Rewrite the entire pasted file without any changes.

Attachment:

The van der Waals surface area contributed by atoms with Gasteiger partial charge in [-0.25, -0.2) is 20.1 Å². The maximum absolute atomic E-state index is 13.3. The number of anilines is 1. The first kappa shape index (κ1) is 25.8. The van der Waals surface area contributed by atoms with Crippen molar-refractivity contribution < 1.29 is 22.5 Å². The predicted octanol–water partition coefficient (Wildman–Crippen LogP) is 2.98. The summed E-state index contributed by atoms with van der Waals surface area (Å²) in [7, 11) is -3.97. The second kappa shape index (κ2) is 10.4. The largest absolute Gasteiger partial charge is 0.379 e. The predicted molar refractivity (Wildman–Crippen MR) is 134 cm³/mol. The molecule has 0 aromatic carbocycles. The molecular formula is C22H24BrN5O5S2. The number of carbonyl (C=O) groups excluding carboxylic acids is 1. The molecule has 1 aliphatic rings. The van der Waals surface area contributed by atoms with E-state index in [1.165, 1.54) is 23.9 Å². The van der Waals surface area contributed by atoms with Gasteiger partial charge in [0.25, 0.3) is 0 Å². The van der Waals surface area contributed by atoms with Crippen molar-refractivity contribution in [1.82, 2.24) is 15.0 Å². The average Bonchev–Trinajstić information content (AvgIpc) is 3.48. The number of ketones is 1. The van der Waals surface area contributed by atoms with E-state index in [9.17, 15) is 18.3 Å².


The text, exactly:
The van der Waals surface area contributed by atoms with Gasteiger partial charge in [-0.25, -0.2) is 20.1 Å². The maximum absolute atomic E-state index is 13.3. The number of anilines is 1. The first kappa shape index (κ1) is 25.8. The van der Waals surface area contributed by atoms with Crippen molar-refractivity contribution < 1.29 is 22.5 Å². The predicted octanol–water partition coefficient (Wildman–Crippen LogP) is 2.98. The summed E-state index contributed by atoms with van der Waals surface area (Å²) in [7, 11) is -3.97. The second kappa shape index (κ2) is 10.4. The largest absolute Gasteiger partial charge is 0.379 e. The predicted molar refractivity (Wildman–Crippen MR) is 134 cm³/mol. The molecule has 0 aromatic carbocycles. The molecular formula is C22H24BrN5O5S2. The number of carbonyl (C=O) groups excluding carboxylic acids is 1. The molecule has 1 aliphatic rings. The van der Waals surface area contributed by atoms with E-state index in [1.165, 1.54) is 23.9 Å². The van der Waals surface area contributed by atoms with Gasteiger partial charge in [0.25, 0.3) is 0 Å². The van der Waals surface area contributed by atoms with Crippen molar-refractivity contribution in [1.82, 2.24) is 15.0 Å². The average Bonchev–Trinajstić information content (AvgIpc) is 3.48. The number of ketones is 1. The van der Waals surface area contributed by atoms with E-state index in [9.17, 15) is 18.3 Å².